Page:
"Then" being 46 years ago when the seminal Moniebogue Press crew, as eclectic a collection of odds and sods who somehow published a "alternative" newspaper on a fairly regular basis.
Along with excoriating the Shoreham nuclear power plant and mercilessly (and somewhat unfairly) tweaking Legislator H. Beecher Halsey over the possibility of landing 747s at the just demobilized Suffolk County Air Force Base, we actually halted a proposed 247 "garden apartment" development of the Moniebogue wetlands, the marshy area between the municipal marina and Modern Yachts off Library Avenue.
From staffer Lorna Salzman and amicus Hillary Tuthill, I learned about some of the vegetation critical to defining "wetlands," with the three I remember most clearly being spartina alterniflora, spartina patens and phragmites.
(Our editorial fous was, phragmites and the spartinas: good! Herbert Bellringer and his consortium of ten developers: bad!)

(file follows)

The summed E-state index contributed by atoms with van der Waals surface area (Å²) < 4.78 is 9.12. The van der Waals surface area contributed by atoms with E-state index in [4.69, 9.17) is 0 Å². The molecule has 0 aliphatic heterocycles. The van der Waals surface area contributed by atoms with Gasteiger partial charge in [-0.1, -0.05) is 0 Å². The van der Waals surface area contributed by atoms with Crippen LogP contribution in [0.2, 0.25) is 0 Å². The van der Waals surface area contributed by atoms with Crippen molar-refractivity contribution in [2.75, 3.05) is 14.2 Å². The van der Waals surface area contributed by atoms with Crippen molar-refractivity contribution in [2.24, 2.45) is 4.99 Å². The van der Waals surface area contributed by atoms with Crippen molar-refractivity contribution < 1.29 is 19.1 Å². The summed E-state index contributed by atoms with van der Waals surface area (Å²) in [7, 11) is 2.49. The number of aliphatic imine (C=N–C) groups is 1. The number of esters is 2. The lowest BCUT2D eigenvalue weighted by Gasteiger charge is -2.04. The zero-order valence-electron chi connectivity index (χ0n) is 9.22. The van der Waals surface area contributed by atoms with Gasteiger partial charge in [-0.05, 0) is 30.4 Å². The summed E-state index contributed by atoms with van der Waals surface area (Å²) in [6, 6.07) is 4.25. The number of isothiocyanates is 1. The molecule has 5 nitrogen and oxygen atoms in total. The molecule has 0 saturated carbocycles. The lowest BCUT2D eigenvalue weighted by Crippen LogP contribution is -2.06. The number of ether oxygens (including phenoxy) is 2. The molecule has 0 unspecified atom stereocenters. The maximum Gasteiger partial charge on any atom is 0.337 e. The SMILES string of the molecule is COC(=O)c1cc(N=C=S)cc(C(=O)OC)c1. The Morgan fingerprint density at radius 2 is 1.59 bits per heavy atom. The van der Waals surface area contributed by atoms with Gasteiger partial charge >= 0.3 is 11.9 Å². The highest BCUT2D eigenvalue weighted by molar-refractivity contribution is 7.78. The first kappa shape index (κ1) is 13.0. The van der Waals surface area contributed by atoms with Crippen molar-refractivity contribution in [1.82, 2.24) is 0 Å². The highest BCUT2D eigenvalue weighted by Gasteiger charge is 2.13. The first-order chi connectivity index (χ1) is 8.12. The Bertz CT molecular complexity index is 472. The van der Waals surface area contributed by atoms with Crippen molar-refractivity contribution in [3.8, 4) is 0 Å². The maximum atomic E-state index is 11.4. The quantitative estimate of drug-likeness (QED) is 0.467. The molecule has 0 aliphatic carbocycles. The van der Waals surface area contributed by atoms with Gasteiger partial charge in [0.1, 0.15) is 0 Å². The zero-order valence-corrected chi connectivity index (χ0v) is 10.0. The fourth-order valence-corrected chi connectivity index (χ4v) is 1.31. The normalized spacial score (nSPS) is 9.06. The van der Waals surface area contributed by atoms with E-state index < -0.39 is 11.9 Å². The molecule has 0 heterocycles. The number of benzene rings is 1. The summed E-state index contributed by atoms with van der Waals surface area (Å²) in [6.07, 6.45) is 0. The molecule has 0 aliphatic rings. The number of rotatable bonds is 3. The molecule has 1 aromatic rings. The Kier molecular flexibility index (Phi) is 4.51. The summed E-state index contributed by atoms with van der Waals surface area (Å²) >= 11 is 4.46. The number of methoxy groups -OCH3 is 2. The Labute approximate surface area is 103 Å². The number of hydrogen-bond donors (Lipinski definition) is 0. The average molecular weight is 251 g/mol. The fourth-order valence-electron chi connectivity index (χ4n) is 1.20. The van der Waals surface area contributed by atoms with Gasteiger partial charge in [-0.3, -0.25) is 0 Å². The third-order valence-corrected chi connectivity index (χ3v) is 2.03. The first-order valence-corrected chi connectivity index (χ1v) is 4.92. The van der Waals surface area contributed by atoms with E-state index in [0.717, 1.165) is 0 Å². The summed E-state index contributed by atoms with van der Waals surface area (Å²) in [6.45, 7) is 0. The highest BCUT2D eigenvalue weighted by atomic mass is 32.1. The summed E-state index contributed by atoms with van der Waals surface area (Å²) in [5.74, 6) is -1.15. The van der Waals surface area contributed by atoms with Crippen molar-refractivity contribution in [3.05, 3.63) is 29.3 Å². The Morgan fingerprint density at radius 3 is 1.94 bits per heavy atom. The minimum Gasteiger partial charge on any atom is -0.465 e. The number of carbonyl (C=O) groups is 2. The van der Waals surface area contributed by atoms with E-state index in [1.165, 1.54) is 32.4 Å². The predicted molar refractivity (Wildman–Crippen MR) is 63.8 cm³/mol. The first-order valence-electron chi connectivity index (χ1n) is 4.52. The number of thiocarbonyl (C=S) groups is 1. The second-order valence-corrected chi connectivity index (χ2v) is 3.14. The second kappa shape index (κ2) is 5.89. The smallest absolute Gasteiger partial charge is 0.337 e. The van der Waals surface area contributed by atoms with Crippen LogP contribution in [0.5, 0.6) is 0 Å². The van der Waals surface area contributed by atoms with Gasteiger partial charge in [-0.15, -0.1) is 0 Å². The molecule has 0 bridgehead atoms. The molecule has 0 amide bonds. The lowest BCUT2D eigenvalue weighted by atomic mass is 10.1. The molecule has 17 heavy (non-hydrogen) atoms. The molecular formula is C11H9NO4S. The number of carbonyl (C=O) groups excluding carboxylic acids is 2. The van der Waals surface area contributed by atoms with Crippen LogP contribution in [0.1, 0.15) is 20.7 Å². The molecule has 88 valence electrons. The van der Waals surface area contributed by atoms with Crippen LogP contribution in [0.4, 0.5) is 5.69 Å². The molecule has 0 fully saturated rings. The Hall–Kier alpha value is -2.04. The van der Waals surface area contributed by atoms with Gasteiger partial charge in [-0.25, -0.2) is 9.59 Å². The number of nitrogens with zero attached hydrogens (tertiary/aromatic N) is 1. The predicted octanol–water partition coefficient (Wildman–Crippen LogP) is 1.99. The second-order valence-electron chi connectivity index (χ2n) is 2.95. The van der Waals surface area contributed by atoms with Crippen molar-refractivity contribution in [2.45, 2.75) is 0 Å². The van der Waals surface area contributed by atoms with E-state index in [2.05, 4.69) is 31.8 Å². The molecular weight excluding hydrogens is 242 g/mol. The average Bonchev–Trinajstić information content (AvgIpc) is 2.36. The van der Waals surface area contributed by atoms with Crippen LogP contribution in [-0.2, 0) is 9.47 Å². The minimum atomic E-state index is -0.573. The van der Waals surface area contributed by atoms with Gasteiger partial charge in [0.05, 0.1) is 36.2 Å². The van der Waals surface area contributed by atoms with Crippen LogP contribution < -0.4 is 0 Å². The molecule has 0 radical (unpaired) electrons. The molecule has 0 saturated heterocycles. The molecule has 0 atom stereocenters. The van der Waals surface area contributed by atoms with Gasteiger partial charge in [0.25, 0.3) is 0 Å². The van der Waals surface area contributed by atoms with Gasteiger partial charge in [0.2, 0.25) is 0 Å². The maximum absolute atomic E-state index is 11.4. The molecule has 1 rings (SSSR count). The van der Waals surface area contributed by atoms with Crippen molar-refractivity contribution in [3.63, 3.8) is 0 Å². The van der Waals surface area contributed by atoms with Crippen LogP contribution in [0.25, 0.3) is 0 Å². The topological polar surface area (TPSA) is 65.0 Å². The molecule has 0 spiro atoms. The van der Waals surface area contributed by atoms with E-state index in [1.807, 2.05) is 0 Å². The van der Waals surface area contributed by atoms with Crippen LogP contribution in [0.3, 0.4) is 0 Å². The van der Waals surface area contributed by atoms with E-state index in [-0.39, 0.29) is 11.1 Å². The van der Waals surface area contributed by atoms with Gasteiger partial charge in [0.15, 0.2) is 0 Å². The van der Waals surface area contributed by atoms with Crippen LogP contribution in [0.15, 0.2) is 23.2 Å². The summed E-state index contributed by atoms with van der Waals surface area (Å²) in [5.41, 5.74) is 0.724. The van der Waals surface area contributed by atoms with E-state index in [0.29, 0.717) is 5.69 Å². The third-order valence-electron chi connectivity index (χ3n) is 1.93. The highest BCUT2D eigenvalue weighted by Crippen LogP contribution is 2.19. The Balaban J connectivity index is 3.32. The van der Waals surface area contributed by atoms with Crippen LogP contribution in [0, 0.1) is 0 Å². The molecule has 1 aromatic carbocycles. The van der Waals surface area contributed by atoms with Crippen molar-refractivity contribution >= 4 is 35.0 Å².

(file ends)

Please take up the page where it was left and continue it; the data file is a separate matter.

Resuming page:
But this week's Southampton Press (p.A3) informs us...
"Phragmites is an invasive species of large perennial grasses. ... Phragmites competes with native vegetation, reduces local plant biodiversity and often adds nitrogen pollution to the water."
The Flanders woman behind this proposition, June Kessler, is working "to eliminate phragmites from the shore," and exploring methods both herbicidal (the Agent Orange approach) and mechanical, just yanking the plants out manually.
Double ack! Who knew?
The nature boy over here says that Phragmites hold the shoreline, and the redwing blackbirds build their nests in them. So, as with all topics, this one is debatable. Let the games begin.
3. Van Howell said...
Absolutely... we should encourage the proliferation of little mute swans to ensure our shelled brethren (and sistren) are well-fed.